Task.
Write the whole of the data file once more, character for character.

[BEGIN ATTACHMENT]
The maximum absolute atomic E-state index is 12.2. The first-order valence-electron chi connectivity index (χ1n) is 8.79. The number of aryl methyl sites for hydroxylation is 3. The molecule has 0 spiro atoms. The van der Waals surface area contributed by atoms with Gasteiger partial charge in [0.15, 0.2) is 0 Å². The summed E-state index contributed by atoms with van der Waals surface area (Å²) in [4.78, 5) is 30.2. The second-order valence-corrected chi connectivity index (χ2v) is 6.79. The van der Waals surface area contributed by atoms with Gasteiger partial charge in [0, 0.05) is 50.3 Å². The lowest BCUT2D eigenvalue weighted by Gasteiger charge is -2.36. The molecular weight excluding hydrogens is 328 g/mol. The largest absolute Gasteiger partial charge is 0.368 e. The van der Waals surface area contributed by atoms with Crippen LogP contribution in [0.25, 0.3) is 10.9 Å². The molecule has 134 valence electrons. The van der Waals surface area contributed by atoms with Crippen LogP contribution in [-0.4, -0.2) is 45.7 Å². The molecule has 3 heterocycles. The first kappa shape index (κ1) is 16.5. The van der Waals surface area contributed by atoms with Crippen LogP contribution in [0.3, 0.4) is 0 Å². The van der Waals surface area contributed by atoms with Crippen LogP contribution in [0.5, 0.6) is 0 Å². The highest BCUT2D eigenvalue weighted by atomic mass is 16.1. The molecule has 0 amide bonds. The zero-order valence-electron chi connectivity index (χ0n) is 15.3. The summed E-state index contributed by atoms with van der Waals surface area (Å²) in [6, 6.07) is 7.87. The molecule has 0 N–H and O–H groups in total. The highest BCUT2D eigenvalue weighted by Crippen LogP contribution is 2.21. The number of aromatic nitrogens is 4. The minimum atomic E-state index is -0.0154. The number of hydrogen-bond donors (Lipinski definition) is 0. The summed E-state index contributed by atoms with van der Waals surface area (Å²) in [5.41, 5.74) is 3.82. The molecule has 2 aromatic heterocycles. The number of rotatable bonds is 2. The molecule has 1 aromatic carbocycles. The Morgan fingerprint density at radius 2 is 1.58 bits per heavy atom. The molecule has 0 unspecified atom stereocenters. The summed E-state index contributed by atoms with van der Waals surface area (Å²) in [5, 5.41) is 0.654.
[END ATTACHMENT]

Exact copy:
The maximum absolute atomic E-state index is 12.2. The first-order valence-electron chi connectivity index (χ1n) is 8.79. The number of aryl methyl sites for hydroxylation is 3. The molecule has 0 spiro atoms. The van der Waals surface area contributed by atoms with Gasteiger partial charge in [0.15, 0.2) is 0 Å². The summed E-state index contributed by atoms with van der Waals surface area (Å²) in [4.78, 5) is 30.2. The second-order valence-corrected chi connectivity index (χ2v) is 6.79. The van der Waals surface area contributed by atoms with Gasteiger partial charge in [0, 0.05) is 50.3 Å². The lowest BCUT2D eigenvalue weighted by Gasteiger charge is -2.36. The molecular weight excluding hydrogens is 328 g/mol. The largest absolute Gasteiger partial charge is 0.368 e. The van der Waals surface area contributed by atoms with Crippen LogP contribution in [0.25, 0.3) is 10.9 Å². The molecule has 134 valence electrons. The van der Waals surface area contributed by atoms with Crippen LogP contribution in [-0.4, -0.2) is 45.7 Å². The molecule has 3 heterocycles. The first kappa shape index (κ1) is 16.5. The van der Waals surface area contributed by atoms with Crippen LogP contribution in [0.3, 0.4) is 0 Å². The van der Waals surface area contributed by atoms with Crippen LogP contribution in [0.5, 0.6) is 0 Å². The highest BCUT2D eigenvalue weighted by atomic mass is 16.1. The molecule has 0 amide bonds. The zero-order valence-electron chi connectivity index (χ0n) is 15.3. The summed E-state index contributed by atoms with van der Waals surface area (Å²) in [6, 6.07) is 7.87. The molecule has 0 N–H and O–H groups in total. The highest BCUT2D eigenvalue weighted by Crippen LogP contribution is 2.21. The number of aromatic nitrogens is 4. The minimum atomic E-state index is -0.0154. The number of hydrogen-bond donors (Lipinski definition) is 0. The summed E-state index contributed by atoms with van der Waals surface area (Å²) in [5.41, 5.74) is 3.82. The molecule has 2 aromatic heterocycles. The number of rotatable bonds is 2. The molecule has 1 aromatic carbocycles. The Morgan fingerprint density at radius 2 is 1.58 bits per heavy atom. The molecule has 0 unspecified atom stereocenters. The summed E-state index contributed by atoms with van der Waals surface area (Å²) in [5, 5.41) is 0.654.